Use the 5 Senses to Show Atmosphere
The way people experience a space is through their senses. How a space feels physically impacts how it feels emotionally. To show your reader your story’s atmosphere, you need to describe it with all five senses, so they can vicariously experience what it’s like to be there. Here’s an example from The Covered Deep by Brandy Vallance:
As Bianca looked out from the prayer room, the sea changed from brightest sapphire to a deep unfathomable ink. Slowly, the room acquiesced to gaslight – a soft flicker here, an amber shadow there. . . . The music swelled, and then the organist lightened his touch – taming the notes, slowing them – bringing tones that were both beautiful and holy. The waves rolled, and the ship gently with it, rocked in the cradle of the deep (129).
This setting in Vallance’s novel has a peaceful atmosphere. Readers can picture the fading sunset on ocean waters. They can hear church organ music and feel the gentle rock of the ship. If Vallance had stopped with the description of the sunset, a significant portion of the atmosphere would be lost. A human’s primary sense is usually sight, but emotion can often be tied more tightly to the other senses.
When describing your setting, ask yourself how it feels to physically be there. What does it look like? What pieces of the space do you focus on? What sounds are present? What smells or tastes? Pay special attention to touch. How comfortable a person feels in a space is often tied to touch sensations like temperature and movement. Once you have all five senses worked out, pick the most impactful ones to include in your description. Choose the senses that pact the biggest emotional punch for that space.
An Editor’s Advice for Choosing Your Atmosphere
When building your story’s atmosphere, consider your genre and ideal reader. Genres are made of more than tropes or themes. Setting and atmosphere also play a role, especially in sub-genres. While some readers read for characters or plot, others read for emotion. Someone who loves cozy mysteries isn’t likely to be as interested in a mystery-thriller because that reader is looking for a more pleasant atmosphere with their mystery.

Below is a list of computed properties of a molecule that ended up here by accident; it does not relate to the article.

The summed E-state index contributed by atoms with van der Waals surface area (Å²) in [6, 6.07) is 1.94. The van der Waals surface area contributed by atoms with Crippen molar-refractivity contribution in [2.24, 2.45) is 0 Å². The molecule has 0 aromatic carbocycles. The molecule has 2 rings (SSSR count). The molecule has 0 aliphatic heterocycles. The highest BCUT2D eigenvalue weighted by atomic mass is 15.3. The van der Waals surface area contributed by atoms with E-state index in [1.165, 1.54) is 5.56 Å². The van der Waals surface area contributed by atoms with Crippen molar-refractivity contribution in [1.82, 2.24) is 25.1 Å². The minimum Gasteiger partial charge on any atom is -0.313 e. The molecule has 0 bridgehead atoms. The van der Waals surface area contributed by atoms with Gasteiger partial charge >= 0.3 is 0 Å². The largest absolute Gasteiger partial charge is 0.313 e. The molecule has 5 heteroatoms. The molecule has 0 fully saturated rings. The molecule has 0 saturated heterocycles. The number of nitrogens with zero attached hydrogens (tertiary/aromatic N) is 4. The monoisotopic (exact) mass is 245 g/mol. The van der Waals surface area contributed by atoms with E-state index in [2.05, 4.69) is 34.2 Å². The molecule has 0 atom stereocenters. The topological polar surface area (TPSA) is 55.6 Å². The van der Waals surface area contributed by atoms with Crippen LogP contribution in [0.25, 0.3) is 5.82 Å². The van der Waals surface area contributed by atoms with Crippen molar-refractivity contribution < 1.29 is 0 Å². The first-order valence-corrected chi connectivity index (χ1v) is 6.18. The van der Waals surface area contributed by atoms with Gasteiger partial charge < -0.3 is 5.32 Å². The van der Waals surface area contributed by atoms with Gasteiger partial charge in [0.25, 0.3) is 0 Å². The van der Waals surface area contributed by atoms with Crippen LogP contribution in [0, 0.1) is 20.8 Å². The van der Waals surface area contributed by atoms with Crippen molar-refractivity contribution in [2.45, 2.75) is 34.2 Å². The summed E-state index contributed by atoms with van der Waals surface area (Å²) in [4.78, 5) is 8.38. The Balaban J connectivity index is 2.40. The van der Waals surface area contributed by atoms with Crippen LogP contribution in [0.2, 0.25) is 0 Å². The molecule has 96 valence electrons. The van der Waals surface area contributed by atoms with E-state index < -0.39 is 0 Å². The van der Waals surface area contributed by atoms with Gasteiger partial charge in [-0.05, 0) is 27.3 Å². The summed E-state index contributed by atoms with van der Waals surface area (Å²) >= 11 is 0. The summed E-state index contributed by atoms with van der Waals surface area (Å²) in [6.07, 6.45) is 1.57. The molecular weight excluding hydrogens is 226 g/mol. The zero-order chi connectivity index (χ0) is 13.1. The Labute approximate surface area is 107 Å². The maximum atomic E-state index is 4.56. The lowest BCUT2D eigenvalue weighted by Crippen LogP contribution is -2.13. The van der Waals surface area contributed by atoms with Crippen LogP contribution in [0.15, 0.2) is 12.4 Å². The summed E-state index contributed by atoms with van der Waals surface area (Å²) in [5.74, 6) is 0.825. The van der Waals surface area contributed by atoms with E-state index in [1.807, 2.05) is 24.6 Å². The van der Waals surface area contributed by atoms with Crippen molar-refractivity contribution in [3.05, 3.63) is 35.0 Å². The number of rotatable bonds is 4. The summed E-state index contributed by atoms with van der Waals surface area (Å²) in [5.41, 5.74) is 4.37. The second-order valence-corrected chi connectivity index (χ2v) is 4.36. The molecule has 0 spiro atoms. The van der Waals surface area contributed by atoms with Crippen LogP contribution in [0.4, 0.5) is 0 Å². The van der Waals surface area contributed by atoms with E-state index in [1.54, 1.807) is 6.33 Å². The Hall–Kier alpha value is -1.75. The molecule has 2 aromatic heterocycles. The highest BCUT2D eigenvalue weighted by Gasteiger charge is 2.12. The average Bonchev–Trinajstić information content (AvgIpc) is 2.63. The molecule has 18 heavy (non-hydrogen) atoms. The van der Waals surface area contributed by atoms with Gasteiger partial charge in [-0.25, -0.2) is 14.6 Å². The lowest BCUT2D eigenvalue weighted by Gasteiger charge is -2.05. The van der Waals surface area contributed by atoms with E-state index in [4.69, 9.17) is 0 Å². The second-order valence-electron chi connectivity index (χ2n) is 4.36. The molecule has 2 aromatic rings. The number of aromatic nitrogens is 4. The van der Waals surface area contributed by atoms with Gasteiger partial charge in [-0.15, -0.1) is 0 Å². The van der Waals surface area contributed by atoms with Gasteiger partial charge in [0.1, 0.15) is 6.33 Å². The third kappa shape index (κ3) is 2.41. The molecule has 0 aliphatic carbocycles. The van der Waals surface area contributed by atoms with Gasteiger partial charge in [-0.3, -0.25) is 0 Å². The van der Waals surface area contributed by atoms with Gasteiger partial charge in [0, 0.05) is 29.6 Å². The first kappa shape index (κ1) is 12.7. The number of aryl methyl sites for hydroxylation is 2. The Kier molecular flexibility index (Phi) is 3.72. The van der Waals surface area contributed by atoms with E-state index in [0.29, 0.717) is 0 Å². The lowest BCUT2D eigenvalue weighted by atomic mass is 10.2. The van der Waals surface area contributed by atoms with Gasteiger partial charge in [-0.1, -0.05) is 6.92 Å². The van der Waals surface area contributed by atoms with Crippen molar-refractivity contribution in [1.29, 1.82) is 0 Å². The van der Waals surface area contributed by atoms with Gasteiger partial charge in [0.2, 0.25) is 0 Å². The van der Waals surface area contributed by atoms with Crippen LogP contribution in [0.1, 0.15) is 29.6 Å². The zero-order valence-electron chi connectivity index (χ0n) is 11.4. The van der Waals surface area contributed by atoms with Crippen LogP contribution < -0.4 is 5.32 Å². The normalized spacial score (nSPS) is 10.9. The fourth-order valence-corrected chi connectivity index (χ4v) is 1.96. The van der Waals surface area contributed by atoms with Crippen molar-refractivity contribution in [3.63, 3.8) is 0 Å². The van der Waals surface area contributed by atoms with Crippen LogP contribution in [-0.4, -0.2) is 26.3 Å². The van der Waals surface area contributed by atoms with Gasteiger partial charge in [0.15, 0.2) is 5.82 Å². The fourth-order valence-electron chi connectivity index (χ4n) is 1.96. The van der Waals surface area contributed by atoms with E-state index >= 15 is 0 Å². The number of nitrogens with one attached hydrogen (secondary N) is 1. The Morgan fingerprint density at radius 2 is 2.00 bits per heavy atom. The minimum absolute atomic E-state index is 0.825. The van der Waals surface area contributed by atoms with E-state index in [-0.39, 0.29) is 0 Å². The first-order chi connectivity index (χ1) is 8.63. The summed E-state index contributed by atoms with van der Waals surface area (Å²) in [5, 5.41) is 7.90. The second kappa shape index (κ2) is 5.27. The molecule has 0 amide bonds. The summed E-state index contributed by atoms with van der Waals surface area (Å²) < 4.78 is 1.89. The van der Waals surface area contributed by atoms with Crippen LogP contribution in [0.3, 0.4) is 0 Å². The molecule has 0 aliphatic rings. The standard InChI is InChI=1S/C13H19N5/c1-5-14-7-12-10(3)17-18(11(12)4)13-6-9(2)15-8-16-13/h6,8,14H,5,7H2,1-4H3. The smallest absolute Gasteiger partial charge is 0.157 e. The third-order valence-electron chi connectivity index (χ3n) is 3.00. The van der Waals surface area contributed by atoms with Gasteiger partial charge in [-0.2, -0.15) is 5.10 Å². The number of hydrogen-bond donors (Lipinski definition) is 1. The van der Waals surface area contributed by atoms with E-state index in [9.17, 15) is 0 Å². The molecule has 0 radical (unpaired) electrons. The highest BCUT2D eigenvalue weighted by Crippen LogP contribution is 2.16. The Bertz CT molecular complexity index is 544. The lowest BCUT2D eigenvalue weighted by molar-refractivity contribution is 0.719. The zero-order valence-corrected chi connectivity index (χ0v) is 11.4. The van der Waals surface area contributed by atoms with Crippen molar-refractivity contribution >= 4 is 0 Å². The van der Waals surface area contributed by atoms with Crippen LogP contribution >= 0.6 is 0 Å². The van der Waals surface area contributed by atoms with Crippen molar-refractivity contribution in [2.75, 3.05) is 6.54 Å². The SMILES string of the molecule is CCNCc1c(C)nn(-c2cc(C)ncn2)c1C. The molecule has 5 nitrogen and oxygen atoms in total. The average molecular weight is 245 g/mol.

Also think about where that setting falls within your overall story. If your character is experiencing their lowest point, a happy atmosphere might not be the best choice. However, if your character is super grumpy, it might be humorous to put them in a bright, happy atmosphere. You either want to align the feeling of the space with the feelings of your characters and plot, or you want to intentionally put them at odds.
Emotional impact is vital to the success of your story. As the saying goes, people might forget what you do or say, but they’ll never forget how you made them feel. The same goes for readers, so make them feel something. Use the five senses and setting and object descriptions to build your atmosphere and Ignite Your Ink.
How do you build atmosphere into your pieces? Share your process in the comments below. For more advice on infusing your writing with emotion and a free Guide to Building Strong Settings, subscribe to Ignite Your Ink.
Caitlin Berve is the owner of Ignited Ink Writing, where she edits novels, creates video tutorials for software companies, and writes. Using her MFA, she teaches creative writing at conferences, colleges, and Colorado writers organizations. Caitlin seeks to fill the world with the kind of writing that lingers with readers, find magic in modern times, and pet all the fluffy and scaly animals she can.